In A Rapidly-Changing Environment, Collaborative Process Offers Unique Benefits
Collaborative law – defined in Florida as “a unique non adversarial process that preserves a working relationship between the parties and reduces the emotional and financial toll of litigation” – is becoming increasingly popular during COVID-19, especially with a number of courts shut down, leading to an environment where attorneys who work in family law are emphasizing conflict resolution advocacy and a settlement-oriented approach without litigation more and more each day. Judges also favor collaborative law, and states like Florida declare it to be public policy to encourage the “peaceful” and “early” resolution of disputes and any pending litigation through a voluntary settlement process. Many see it as a means of protecting families from adversarial divorce proceedings by relying on attorneys’ problem-solving skills, and, to date, there has not been a single reported case of malpractice related to collaborative law.
When it comes to divorce, the collaborative process offers a number of unique benefits, which we discuss in greater detail below:
Unlike in litigation, information related to one’s divorce is not open to public scrutiny in collaborative divorce. Instead, the process is done in a confidential, private, and privileged manner, and in a private meeting instead of in a hearing in front of a judge.
Documents and information are voluntarily exchanged by both sides in collaborative divorce.
Thinking Outside the Box
Collaborative divorce allows for a couple to come to a settlement that meets their needs as opposed to being confined by what the law dictates.
Specialists Offer Their Expertise
While each party is represented by their own attorney, who acts as an advocate (as opposed to being neutral, which is the case in mediation), other specialists are also involved in the process to offer their expertise; for example, child specialists to assist in any issues that arise with respect to the interests of the child, a mental health professional to act as the facilitator, financial professionals to assist with questions that arise with respect to assets and accounts, etc. In sum, these specialists become “adult coaches” for each client, depending upon one’s needs.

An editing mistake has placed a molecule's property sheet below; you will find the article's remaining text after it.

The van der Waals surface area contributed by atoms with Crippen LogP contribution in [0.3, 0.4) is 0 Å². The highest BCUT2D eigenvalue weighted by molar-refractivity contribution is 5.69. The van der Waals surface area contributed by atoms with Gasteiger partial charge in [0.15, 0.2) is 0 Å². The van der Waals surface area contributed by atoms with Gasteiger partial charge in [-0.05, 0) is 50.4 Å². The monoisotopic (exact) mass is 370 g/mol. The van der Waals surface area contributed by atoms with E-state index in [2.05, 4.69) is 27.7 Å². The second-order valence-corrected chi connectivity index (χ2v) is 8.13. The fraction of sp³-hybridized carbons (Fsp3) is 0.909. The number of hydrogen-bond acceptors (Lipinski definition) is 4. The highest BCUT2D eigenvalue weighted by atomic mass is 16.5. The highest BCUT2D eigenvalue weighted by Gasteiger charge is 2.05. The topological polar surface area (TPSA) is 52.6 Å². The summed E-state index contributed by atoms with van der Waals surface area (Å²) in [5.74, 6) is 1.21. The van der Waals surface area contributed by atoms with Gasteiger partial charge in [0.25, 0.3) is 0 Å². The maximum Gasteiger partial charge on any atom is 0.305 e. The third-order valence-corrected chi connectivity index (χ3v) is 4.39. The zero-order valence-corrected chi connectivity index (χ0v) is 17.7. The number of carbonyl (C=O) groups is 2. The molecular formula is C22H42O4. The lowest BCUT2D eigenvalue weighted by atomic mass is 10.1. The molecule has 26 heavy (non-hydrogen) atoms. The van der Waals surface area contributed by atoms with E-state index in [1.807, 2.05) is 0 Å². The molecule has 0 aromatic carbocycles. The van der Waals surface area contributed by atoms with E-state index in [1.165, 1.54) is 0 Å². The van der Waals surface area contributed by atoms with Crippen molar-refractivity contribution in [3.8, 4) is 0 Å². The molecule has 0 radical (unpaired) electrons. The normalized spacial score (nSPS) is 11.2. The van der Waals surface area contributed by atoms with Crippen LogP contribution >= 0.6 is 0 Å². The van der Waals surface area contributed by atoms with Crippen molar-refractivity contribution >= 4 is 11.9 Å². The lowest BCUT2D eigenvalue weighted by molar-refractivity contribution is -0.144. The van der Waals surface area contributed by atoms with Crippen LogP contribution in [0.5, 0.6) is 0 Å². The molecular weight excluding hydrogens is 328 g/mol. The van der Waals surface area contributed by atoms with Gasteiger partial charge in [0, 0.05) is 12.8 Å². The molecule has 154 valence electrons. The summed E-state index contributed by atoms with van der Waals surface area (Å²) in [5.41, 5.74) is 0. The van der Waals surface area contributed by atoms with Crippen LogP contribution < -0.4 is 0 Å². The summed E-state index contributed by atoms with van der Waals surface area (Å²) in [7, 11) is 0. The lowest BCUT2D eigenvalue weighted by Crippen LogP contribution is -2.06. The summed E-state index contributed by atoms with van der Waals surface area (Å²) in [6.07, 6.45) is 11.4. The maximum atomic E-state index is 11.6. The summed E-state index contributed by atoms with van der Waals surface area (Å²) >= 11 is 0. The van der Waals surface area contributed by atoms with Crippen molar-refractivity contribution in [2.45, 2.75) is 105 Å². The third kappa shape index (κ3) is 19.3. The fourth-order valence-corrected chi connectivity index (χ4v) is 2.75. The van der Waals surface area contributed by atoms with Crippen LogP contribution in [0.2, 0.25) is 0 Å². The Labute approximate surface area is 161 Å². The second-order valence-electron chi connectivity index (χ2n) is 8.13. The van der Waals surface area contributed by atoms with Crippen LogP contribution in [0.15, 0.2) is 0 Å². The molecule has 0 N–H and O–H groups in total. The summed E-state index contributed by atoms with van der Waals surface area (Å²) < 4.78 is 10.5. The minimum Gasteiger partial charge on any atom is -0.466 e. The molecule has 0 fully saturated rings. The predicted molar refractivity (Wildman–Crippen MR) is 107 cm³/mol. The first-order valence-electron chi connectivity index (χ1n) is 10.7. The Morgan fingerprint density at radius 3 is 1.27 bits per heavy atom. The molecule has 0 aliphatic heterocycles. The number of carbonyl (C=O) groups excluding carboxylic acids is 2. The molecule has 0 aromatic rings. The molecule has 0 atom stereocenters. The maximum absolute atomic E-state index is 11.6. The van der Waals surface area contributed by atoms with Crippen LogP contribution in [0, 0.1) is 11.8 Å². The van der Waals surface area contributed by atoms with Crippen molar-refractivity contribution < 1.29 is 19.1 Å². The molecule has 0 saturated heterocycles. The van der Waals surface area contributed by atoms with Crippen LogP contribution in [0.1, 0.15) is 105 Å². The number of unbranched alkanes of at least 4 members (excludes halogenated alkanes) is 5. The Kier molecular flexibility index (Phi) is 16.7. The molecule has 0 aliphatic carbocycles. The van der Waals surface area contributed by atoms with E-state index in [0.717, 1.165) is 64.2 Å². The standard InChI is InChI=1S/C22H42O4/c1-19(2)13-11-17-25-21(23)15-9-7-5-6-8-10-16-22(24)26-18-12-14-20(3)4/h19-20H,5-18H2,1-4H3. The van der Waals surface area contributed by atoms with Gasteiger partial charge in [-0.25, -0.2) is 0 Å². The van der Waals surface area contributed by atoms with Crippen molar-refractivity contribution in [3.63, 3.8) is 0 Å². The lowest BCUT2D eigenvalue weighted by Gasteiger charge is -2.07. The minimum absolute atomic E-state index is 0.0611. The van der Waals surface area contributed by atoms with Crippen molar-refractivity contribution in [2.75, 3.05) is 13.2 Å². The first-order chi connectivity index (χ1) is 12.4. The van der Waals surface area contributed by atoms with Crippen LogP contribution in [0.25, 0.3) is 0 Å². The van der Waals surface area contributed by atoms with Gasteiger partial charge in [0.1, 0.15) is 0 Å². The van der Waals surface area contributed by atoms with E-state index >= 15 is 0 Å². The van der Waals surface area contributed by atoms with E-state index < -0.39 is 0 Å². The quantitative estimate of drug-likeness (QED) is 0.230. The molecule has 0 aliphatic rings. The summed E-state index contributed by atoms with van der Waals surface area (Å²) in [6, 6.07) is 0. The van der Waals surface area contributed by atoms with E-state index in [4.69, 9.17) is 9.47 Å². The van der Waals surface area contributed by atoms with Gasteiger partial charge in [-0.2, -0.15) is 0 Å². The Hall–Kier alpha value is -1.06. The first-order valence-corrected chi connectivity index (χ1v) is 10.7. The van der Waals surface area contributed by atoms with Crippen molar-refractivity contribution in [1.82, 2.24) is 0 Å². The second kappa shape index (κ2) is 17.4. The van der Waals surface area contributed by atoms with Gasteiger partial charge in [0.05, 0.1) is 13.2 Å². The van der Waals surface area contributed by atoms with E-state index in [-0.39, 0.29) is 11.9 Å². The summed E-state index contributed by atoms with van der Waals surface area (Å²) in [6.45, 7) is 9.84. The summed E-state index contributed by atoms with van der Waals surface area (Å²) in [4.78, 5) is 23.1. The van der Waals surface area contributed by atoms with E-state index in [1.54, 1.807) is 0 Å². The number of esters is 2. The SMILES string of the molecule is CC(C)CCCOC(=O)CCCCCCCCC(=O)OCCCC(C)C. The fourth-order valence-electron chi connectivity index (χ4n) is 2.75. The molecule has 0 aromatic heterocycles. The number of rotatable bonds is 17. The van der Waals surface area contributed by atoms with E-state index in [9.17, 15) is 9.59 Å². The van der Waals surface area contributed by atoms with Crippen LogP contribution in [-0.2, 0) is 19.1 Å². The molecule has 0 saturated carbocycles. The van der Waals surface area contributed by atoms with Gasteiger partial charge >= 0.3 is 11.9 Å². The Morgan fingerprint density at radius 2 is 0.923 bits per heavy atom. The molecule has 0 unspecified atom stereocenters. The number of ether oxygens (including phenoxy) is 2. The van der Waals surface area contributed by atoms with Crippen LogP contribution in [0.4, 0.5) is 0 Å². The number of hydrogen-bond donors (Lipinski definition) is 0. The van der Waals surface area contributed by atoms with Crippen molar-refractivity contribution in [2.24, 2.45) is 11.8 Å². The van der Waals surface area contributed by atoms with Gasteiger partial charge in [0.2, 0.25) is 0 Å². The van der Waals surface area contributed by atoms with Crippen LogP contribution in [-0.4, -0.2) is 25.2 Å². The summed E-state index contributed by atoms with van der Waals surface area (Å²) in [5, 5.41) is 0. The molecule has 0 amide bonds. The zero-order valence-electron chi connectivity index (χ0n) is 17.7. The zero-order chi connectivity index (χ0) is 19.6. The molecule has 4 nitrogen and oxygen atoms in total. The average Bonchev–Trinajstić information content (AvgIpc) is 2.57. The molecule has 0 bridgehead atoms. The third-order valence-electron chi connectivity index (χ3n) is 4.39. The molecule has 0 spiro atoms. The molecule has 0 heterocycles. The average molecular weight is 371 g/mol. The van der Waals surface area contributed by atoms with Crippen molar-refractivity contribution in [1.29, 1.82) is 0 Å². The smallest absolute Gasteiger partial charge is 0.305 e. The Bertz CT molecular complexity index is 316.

The Power to Go in A Different Direction
Either side can terminate the process at any time and instead enter into litigation, although they will have to find new legal representation for that next stage.
A High Success Rate
Still, deciding to terminate the process is rare here in Florida. A significant percentage of those who enter collaboration end up with a full settlement agreement.
Contact Our Orlando, Florida Family Law Attorneys to Find Out More
At the Arwani Law Firm, our family law practice covers a full range of issues, and we have helped a number of Florida families get through divorce with their emotional and financial resources well protected. Contact our Orlando family lawyers today for a free phone consultation to find out more about our services and how we can help.